Moving Day

We will soon be approaching the time of year where hordes of returning students descend on Sheffield to move a year’s worth of drunk-purchases, vintage fair buys, and things you got with your student discount across the city, into new accommodation. I handily avoided this last year by staying in the same house for two years, but now I’m getting ready to move out and into a new flat. I know from experience that moving out of your accommodation can be stressful, so here are my top tips for having a (relatively) stress-free moving day!

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Why I recommend Intra Mural sport

I’m not a natural athlete and I never really have been. This is why I was reluctant to try my hand at sports when I first came to university. I knew I wasn’t good enough at any sport to join a uni team and even if I were, I was a fresher far too intimidated by the thought of attending trials anyhow. For these reasons, I bypassed sports completely. I didn’t know what Intra Mural (IM) was and it wasn’t until it was too late in the year to join, that I discovered it.
  
This meant that during my first year, my only exercise consisted of the walk to and from Ranmoor to uni and whilst this felt like enough of a workout, I was well aware that I should be doing more. In a bid to change my ways in my second year, I decided to try give IM a try.

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You could be the next Michael Flatley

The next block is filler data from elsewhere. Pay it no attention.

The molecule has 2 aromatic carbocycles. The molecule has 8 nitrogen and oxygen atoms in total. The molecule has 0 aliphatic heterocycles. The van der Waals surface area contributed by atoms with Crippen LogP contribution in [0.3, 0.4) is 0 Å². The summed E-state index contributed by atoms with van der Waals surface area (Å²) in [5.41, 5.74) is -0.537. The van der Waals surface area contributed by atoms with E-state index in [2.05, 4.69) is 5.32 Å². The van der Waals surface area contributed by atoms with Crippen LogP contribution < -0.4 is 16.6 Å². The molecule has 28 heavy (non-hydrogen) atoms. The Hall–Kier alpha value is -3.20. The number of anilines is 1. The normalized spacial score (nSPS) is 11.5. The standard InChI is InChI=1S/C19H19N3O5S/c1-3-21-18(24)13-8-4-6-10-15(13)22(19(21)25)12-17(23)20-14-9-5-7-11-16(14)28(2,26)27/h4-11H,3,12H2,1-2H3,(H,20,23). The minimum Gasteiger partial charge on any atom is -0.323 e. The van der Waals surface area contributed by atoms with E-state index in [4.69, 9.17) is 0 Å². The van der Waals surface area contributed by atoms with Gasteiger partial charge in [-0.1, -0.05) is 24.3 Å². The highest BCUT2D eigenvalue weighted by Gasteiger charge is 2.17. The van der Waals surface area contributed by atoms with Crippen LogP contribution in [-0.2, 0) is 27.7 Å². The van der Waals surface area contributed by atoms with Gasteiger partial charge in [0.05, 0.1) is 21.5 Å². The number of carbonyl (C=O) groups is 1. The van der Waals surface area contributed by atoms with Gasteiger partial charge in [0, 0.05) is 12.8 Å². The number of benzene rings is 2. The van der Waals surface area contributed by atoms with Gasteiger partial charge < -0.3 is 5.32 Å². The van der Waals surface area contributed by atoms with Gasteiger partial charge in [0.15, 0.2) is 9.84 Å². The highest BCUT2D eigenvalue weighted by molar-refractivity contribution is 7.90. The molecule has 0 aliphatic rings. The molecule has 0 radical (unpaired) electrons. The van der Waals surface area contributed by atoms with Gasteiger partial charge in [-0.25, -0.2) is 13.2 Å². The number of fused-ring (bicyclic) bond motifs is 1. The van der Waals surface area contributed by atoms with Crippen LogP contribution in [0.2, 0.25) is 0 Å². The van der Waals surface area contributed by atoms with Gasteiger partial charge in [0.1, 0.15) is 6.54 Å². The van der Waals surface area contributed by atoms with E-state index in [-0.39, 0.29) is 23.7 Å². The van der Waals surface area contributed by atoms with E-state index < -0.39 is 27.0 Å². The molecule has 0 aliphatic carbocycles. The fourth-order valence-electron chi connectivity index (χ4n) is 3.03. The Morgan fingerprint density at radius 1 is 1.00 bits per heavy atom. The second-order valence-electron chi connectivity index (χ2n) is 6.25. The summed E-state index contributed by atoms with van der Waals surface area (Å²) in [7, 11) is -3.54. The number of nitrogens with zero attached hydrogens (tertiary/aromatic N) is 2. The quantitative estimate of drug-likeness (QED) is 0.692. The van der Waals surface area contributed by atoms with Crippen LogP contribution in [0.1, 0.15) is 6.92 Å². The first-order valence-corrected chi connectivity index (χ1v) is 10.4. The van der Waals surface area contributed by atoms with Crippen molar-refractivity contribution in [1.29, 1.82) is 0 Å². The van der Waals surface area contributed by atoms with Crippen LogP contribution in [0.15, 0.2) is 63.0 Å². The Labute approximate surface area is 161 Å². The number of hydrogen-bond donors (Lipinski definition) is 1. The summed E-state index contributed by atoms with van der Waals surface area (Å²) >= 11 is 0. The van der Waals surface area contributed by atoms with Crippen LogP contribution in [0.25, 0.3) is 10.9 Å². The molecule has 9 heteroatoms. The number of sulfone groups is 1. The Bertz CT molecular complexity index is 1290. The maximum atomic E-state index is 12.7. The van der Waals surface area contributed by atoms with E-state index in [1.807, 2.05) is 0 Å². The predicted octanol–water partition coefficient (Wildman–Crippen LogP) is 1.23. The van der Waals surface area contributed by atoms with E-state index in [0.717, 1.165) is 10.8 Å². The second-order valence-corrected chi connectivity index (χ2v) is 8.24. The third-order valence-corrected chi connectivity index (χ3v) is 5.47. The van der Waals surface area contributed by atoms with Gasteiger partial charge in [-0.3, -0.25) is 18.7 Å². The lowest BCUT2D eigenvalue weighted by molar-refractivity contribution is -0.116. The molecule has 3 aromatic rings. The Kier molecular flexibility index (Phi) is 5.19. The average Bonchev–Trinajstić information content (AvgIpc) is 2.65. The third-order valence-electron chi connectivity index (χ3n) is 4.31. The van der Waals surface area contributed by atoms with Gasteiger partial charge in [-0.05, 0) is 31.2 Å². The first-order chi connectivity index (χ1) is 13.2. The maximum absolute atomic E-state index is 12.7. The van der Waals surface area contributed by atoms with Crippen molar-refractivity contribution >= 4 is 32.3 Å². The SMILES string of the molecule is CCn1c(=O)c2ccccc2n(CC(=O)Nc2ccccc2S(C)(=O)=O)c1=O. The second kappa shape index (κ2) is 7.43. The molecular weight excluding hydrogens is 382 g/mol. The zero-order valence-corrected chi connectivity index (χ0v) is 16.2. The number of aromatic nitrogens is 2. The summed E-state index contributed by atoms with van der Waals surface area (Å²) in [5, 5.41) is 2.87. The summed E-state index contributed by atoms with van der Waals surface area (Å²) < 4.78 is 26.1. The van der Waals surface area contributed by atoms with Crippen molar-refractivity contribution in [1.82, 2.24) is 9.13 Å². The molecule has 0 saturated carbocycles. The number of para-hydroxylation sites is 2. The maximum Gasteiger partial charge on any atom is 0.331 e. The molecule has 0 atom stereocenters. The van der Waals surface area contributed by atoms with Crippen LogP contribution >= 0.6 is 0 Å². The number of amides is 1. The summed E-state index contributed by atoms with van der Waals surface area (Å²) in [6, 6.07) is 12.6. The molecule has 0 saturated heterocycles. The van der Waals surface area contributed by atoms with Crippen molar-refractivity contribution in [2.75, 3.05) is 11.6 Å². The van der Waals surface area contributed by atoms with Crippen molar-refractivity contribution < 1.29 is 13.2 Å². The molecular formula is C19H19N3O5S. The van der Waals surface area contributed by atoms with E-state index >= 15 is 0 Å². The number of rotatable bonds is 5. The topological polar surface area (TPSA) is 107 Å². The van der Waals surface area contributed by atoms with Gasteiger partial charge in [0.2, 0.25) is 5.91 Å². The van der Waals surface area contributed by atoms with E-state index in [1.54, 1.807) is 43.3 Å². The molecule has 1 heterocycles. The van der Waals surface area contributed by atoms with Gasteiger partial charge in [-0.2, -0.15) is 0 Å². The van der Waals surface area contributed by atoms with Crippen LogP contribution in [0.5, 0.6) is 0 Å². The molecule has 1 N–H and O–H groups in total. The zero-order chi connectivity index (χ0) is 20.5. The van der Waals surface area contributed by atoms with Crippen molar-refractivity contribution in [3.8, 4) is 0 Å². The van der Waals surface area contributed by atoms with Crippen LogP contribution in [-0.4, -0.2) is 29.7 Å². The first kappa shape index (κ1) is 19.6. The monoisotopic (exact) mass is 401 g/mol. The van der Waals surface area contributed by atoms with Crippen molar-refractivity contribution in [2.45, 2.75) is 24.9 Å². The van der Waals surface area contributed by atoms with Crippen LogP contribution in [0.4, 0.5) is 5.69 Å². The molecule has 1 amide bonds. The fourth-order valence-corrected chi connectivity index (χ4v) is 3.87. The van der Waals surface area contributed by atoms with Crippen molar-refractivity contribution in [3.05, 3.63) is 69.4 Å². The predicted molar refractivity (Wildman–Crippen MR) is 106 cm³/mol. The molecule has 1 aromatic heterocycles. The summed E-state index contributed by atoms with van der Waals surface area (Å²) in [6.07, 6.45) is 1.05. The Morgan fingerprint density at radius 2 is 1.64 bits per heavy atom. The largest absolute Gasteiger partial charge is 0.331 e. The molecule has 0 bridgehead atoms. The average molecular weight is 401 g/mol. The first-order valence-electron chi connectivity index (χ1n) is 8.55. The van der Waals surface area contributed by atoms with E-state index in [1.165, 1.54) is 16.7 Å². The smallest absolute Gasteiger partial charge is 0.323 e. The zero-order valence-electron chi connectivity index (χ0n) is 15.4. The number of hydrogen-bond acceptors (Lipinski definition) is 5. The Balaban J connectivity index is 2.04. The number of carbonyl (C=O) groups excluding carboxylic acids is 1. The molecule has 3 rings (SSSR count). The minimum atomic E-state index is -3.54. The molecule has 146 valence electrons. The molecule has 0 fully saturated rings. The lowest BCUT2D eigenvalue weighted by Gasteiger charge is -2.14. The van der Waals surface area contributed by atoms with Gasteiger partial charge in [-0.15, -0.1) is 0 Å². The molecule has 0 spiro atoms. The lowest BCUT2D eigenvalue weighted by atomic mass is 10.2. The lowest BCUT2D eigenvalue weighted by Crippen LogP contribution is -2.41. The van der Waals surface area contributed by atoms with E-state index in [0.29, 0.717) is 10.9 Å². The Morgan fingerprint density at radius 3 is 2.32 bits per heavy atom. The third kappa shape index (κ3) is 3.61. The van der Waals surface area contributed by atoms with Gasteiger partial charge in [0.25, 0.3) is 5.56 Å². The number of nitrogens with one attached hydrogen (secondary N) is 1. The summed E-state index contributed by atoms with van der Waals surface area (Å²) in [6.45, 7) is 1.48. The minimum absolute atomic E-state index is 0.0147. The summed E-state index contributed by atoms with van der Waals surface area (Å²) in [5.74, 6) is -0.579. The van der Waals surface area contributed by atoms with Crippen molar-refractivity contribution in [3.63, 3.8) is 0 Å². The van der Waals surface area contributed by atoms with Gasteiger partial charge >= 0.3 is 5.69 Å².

Michael Flatley is a world-renowned Irish dancer who skyrocketed to fame following the 1994 Eurovision Song Contest, at which he, and a troupe of talented dancers following his choreography, performed ‘Riverdance’ for the first time. Jean Butler, co-star to Flatley, also gained recognition for her remarkable talent. If you don’t know who either of these dancers are, I’d recommend that you stop reading this blog and Youtube them right now. Although there are many, Riverdance is a logical place to start before you fall down the rabbit hole of endless spectacular performances.

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My top tips to secure a part-time job while studying at University

If anyone asks me what the best way is to make the most of your time at the university, one of my top suggestions would be engage in as many part-time jobs as you can along with other activities like joining various societies or undertaking sports etc. The reason part-time jobs are one of my top suggestions is because having worked in a range of multiple departments at the university such as the University Accommodation Services, Central Welfare Guidance Centre, International Office and Global Engagement Division, Sheffield Mentors, Department of Psychology, Faculty of Sciences and Corporate Communications and Marketing Team at the University, I have come to realise that these part-time employment opportunities helped me develop into a better student as I exercised time-management skills and getting that work-life balance. Not only that, but they also helped me gain the much required employability skills that I would have not been able to gain if I did not engage in any of these part-time work opportunities!